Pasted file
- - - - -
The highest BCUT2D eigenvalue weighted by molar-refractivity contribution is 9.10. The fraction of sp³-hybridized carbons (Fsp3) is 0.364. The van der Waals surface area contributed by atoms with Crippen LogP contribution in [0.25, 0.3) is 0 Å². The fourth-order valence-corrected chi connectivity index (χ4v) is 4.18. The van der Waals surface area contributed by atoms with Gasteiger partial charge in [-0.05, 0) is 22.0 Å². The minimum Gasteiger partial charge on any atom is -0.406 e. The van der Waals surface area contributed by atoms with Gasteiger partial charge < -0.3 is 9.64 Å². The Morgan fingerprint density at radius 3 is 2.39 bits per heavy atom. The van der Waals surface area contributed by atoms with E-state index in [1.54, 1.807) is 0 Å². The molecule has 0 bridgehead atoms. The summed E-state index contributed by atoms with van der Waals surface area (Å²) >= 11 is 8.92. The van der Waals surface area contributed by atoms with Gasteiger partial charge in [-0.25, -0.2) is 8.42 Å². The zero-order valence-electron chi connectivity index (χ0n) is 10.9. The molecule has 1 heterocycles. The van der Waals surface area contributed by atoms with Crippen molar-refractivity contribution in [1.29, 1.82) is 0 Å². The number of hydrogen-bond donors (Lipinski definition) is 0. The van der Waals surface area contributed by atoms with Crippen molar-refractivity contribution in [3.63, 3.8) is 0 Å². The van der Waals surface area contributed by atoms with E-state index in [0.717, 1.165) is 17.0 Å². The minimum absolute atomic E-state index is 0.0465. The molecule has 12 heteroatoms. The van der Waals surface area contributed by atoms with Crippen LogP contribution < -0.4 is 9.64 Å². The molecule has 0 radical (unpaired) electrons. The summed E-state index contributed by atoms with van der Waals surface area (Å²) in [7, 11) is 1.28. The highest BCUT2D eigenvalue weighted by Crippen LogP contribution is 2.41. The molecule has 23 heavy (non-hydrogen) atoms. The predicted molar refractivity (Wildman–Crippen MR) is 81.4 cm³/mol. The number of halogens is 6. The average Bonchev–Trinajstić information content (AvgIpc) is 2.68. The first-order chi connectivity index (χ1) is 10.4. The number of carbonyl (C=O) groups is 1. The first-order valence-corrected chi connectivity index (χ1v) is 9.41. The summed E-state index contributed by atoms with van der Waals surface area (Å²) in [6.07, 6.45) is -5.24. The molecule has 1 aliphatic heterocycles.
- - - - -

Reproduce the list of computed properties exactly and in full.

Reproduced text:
The highest BCUT2D eigenvalue weighted by molar-refractivity contribution is 9.10. The fraction of sp³-hybridized carbons (Fsp3) is 0.364. The van der Waals surface area contributed by atoms with Crippen LogP contribution in [0.25, 0.3) is 0 Å². The fourth-order valence-corrected chi connectivity index (χ4v) is 4.18. The van der Waals surface area contributed by atoms with Gasteiger partial charge in [-0.05, 0) is 22.0 Å². The minimum Gasteiger partial charge on any atom is -0.406 e. The van der Waals surface area contributed by atoms with Gasteiger partial charge < -0.3 is 9.64 Å². The Morgan fingerprint density at radius 3 is 2.39 bits per heavy atom. The van der Waals surface area contributed by atoms with E-state index in [1.54, 1.807) is 0 Å². The molecule has 0 bridgehead atoms. The summed E-state index contributed by atoms with van der Waals surface area (Å²) >= 11 is 8.92. The van der Waals surface area contributed by atoms with Gasteiger partial charge in [-0.25, -0.2) is 8.42 Å². The zero-order valence-electron chi connectivity index (χ0n) is 10.9. The molecule has 1 heterocycles. The van der Waals surface area contributed by atoms with Crippen molar-refractivity contribution in [1.29, 1.82) is 0 Å². The number of hydrogen-bond donors (Lipinski definition) is 0. The van der Waals surface area contributed by atoms with Crippen molar-refractivity contribution in [3.63, 3.8) is 0 Å². The van der Waals surface area contributed by atoms with E-state index in [0.717, 1.165) is 17.0 Å². The minimum absolute atomic E-state index is 0.0465. The molecule has 12 heteroatoms. The van der Waals surface area contributed by atoms with Crippen LogP contribution < -0.4 is 9.64 Å². The molecule has 0 radical (unpaired) electrons. The summed E-state index contributed by atoms with van der Waals surface area (Å²) in [7, 11) is 1.28. The highest BCUT2D eigenvalue weighted by Crippen LogP contribution is 2.41. The molecule has 23 heavy (non-hydrogen) atoms. The predicted molar refractivity (Wildman–Crippen MR) is 81.4 cm³/mol. The number of halogens is 6. The average Bonchev–Trinajstić information content (AvgIpc) is 2.68. The first-order chi connectivity index (χ1) is 10.4. The number of carbonyl (C=O) groups is 1. The first-order valence-corrected chi connectivity index (χ1v) is 9.41. The summed E-state index contributed by atoms with van der Waals surface area (Å²) in [6.07, 6.45) is -5.24. The molecule has 1 aliphatic heterocycles.